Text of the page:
Biologists recently found that feather colors and songs vary among some species within the South American genus Sporophila, also known as seedeater birds. But strangely, they did not find any genetic differences in the form of species-specific DNA markers. Do these variations fit any evolutionary pattern?

The researchers published their species comparisons in the Proceedings of the Royal Society B. In their report, they wrote, “Taken together, we suggest that this is a compelling example of an extremely rapid, recent and ongoing continental radiation, with species diverging in male plumage [feather] coloration patterns and song.”1

The terms “radiation” and “diverging” are routinely used to describe the supposedly slow and gradual Darwinian changes between animal kinds, like the radiation of dinosaurs that supposedly diverged into birds. The only divergence the researchers actually observed, however, occurred strictly within the seedeater bird population, which makes sense if the birds were created with the potential to fit and fill new environments.2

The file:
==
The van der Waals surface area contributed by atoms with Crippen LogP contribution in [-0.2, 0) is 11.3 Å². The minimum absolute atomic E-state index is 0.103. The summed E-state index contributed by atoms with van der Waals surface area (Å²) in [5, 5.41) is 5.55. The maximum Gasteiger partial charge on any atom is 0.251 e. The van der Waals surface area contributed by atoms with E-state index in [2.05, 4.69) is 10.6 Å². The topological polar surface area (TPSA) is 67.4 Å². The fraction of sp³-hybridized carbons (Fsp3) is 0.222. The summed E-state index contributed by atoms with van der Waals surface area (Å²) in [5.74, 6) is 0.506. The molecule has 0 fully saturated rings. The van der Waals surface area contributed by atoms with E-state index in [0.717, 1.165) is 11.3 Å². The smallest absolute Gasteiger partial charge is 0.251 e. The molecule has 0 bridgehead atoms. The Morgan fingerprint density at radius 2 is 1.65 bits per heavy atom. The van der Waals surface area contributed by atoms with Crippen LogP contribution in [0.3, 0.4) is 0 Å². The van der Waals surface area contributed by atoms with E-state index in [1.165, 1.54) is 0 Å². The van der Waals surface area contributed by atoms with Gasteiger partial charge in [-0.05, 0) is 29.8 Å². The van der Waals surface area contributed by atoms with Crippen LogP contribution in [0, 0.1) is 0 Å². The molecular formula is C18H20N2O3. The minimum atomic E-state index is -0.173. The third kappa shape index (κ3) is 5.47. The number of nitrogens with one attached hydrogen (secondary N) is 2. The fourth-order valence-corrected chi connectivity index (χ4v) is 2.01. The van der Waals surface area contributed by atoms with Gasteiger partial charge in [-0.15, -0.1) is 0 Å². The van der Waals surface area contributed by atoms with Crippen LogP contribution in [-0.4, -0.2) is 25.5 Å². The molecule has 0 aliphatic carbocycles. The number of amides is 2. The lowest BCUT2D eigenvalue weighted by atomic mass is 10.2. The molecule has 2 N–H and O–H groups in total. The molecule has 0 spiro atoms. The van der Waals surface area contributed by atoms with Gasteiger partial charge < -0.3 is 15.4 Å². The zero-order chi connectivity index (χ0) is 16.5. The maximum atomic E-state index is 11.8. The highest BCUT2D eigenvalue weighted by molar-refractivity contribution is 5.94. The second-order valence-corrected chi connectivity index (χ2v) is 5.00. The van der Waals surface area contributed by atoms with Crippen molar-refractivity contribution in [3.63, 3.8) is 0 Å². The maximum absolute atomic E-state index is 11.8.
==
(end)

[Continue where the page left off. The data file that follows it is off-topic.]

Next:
The study authors tried to explain why so many physical differences could be expressed without the expected underlying genetic differences. They suggested that the birds changed so fast and so recently that the genes have not yet had time to catch up.

But that’s like saying that a batch of cupcakes acquired sprinkles before its recipe had a chance to “catch up” with the cupcakes and specify sprinkles! Whether in the obvious written recipe or the less obvious recipe modifications in the mind of the baker, the end product is a result of prior planning.

These authors’ unscientific explanation seems to ignore the fact that trait differences are generated from within the organism. No external force in nature reaches into a bird’s egg, passes through the shell and yolk, and adds new feather colors or new brain cell connection patterns that would enable new bird songs….

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